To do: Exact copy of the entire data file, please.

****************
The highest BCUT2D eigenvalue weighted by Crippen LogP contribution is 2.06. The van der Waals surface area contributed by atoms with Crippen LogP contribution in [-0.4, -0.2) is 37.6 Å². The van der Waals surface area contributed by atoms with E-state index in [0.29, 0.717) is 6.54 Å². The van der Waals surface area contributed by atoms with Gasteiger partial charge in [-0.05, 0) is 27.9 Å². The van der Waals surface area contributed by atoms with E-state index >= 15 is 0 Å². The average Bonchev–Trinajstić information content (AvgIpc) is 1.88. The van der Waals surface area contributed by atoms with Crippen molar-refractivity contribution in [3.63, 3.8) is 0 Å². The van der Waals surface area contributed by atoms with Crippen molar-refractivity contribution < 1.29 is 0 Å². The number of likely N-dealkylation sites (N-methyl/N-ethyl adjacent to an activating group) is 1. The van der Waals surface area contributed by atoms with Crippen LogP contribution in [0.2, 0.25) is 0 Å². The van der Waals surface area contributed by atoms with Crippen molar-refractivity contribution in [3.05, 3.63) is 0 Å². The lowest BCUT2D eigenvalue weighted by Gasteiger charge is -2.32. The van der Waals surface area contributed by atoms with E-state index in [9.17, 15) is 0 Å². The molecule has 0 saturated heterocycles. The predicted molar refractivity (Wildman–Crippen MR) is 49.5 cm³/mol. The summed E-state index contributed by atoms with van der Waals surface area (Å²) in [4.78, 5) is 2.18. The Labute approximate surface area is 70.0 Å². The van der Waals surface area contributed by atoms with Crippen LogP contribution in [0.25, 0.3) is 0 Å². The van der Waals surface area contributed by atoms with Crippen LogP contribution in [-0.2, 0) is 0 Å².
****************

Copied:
The highest BCUT2D eigenvalue weighted by Crippen LogP contribution is 2.06. The van der Waals surface area contributed by atoms with Crippen LogP contribution in [-0.4, -0.2) is 37.6 Å². The van der Waals surface area contributed by atoms with E-state index in [0.29, 0.717) is 6.54 Å². The van der Waals surface area contributed by atoms with Gasteiger partial charge in [-0.05, 0) is 27.9 Å². The van der Waals surface area contributed by atoms with E-state index >= 15 is 0 Å². The average Bonchev–Trinajstić information content (AvgIpc) is 1.88. The van der Waals surface area contributed by atoms with Crippen molar-refractivity contribution in [3.63, 3.8) is 0 Å². The van der Waals surface area contributed by atoms with Crippen molar-refractivity contribution < 1.29 is 0 Å². The number of likely N-dealkylation sites (N-methyl/N-ethyl adjacent to an activating group) is 1. The van der Waals surface area contributed by atoms with Crippen LogP contribution in [0.2, 0.25) is 0 Å². The van der Waals surface area contributed by atoms with Crippen molar-refractivity contribution in [3.05, 3.63) is 0 Å². The lowest BCUT2D eigenvalue weighted by Gasteiger charge is -2.32. The van der Waals surface area contributed by atoms with E-state index in [9.17, 15) is 0 Å². The molecule has 0 saturated heterocycles. The predicted molar refractivity (Wildman–Crippen MR) is 49.5 cm³/mol. The summed E-state index contributed by atoms with van der Waals surface area (Å²) in [4.78, 5) is 2.18. The Labute approximate surface area is 70.0 Å². The van der Waals surface area contributed by atoms with Crippen LogP contribution in [0.25, 0.3) is 0 Å². The van der Waals surface area contributed by atoms with Crippen LogP contribution in [-0.2, 0) is 0 Å².